AUBREY: You know, I think that's the hope. I mean, when Walmart announced it was lifting its masking requirement, the company also announced a $75 cash bonus for employees who opt to get the shots. When the governor of Kentucky, Andy Beshear, announced the lifting of the state's mask mandate, he urged people to go out and get that shot, saying there are hundreds of thousands of available appointments. Now, in the days leading up to this announcement, the number of daily vaccinations had declined quite a bit around the nation. So there is still a lot of work to do to motivate people, it seems. And one factor to watch is the demand from families with 12 to 15-year-olds. I spoke to Rodrigo Martinez of CIC Health. They operate vaccination centers in Massachusetts, including one at the Chelsea Senior Center. And since they began vaccinating adolescents 12 to 15 last week, they've had strong turnout.

RODRIGO MARTINEZ: I'm actually here at the front of the line of the walk-ins, and there's a family with three kids, 14 and another friend actually, 14, and another daughter, 12. So we definitely seeing the numbers increasing, which is great.

AUBREY: Kids typically come with a parent, of course, and Massachusetts requires a parental consent. But in some states and the District of Columbia, teens may consent to a vaccine on their own if certain conditions are met.

MARTIN: And what about younger kids under 12? They aren't eligible for the vaccine. Do we have any sense of when that could happen?

AUBREY: Well, clinical trials are ongoing, and the spots for those trials have filled up quickly. The practice where my kids go had a lottery because there was such high demand, so many families wanted in to that trial. The president of the American Academy of Pediatrics, Dr. Lee Beers, says pediatricians are hearing that September is a reasonable estimate, depending on the data and the review process by the FDA. For now, the focus really is on these middle and high school kids, getting them vaccinated. I spoke to Dr. Beers' 12-year-old, Jonah Beers, who was just vaccinated over the weekend.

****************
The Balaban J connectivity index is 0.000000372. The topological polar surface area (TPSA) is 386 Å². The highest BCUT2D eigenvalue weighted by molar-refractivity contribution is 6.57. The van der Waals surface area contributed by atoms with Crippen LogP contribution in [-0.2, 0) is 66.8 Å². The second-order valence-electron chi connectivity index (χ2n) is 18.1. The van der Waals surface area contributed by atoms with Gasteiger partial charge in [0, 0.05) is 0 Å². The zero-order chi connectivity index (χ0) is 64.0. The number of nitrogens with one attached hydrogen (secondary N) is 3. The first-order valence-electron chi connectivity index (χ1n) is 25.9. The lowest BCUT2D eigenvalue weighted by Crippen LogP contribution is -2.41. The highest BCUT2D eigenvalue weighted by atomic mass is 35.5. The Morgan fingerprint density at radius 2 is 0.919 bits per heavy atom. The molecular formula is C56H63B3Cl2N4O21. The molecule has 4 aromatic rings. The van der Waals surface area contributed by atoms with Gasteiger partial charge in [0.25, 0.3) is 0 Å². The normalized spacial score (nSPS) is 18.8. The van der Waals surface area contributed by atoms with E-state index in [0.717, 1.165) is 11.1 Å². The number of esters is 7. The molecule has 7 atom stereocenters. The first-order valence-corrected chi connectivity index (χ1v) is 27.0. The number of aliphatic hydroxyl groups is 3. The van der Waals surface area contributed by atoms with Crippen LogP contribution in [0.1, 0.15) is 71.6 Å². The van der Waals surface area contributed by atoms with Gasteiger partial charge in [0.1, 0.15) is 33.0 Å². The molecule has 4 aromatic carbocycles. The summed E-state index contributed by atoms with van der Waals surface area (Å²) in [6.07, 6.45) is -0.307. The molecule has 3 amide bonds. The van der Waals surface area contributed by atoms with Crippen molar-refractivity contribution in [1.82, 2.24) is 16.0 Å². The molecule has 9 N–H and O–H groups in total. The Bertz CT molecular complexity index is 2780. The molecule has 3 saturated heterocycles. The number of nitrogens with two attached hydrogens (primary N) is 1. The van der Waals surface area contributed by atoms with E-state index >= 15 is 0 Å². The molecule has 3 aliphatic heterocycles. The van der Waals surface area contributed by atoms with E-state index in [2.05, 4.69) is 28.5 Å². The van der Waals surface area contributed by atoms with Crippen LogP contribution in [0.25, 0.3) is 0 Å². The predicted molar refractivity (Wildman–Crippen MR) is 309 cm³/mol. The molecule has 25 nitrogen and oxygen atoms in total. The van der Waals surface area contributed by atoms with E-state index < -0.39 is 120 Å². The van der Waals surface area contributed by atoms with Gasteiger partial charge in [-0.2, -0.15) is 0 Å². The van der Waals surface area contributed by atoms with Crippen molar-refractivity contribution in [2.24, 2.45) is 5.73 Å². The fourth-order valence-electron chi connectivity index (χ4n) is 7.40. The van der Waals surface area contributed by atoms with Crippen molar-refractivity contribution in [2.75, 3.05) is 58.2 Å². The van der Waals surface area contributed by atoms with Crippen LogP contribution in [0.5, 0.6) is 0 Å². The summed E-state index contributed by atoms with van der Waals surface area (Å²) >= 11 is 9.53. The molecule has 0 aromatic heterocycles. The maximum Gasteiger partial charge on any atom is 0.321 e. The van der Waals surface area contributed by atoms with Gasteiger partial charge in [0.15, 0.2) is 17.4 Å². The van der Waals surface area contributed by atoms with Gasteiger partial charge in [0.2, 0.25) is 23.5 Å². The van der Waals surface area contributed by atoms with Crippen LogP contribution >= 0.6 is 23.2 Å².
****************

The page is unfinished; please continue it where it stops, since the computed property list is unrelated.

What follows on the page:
JONAH BEERS: Most of my friends have either been vaccinated or are getting vaccinated this week. So my message would be that they should get the vaccine because it would help everybody get back to normal and so that you can, like, hang out with your friends.

AUBREY: He told me he'd be fully vaccinated just in time for his 13th birthday, which he says will be nice because last year, it was a virtual party. And who wants that?

MARTIN: Nobody, my friend.

AUBREY: Right.

MARTIN: Nobody. So while I've got you, I want to ask about something some people are concerned about, right? Like, breakthrough infections - we saw this, all these positive cases, with the New York Yankees, the baseball team in New York. I mean, those players have been vaccinated and there was still an outbreak of COVID.

AUBREY: Yeah, no doubt this can be unsettling to see those headlines. But if you really look at the numbers, breakthrough cases are pretty uncommon, especially ones that lead to serious disease. Now, in the case of the Yankees, nine people, including coaches, staff members and a player, tested positive. They had received the Johnson & Johnson vaccine, which was shown in a clinical trial to be about 85% effective against severe illness from COVID-19. I spoke to virologist Angela Rasmussen of the University of Saskatchewan about this.

ANGELA RASMUSSEN: I think that breakthrough infections are really something that we would expect because no vaccine is 100% effective. But if they're not getting sick because of those breakthrough infections and the vast majority of those Yankees players were asymptomatic, they're not transmitting it to others, it's really much less of a concern.

AUBREY: The CDC has been tracking breakthrough infections and variants of concern and looking into this cluster of positives in New York.

MARTIN: All right, NPR's Allison Aubrey. We appreciate you, Allison. Thank you.

AUBREY: Great to be here, Rachel. Transcript provided by NPR, Copyright NPR.

Allison Aubrey is a correspondent for NPR News, where her stories can be heard on Morning Edition and All Things Considered. She's also a contributor to the PBS NewsHour and is one of the hosts of NPR's Life Kit.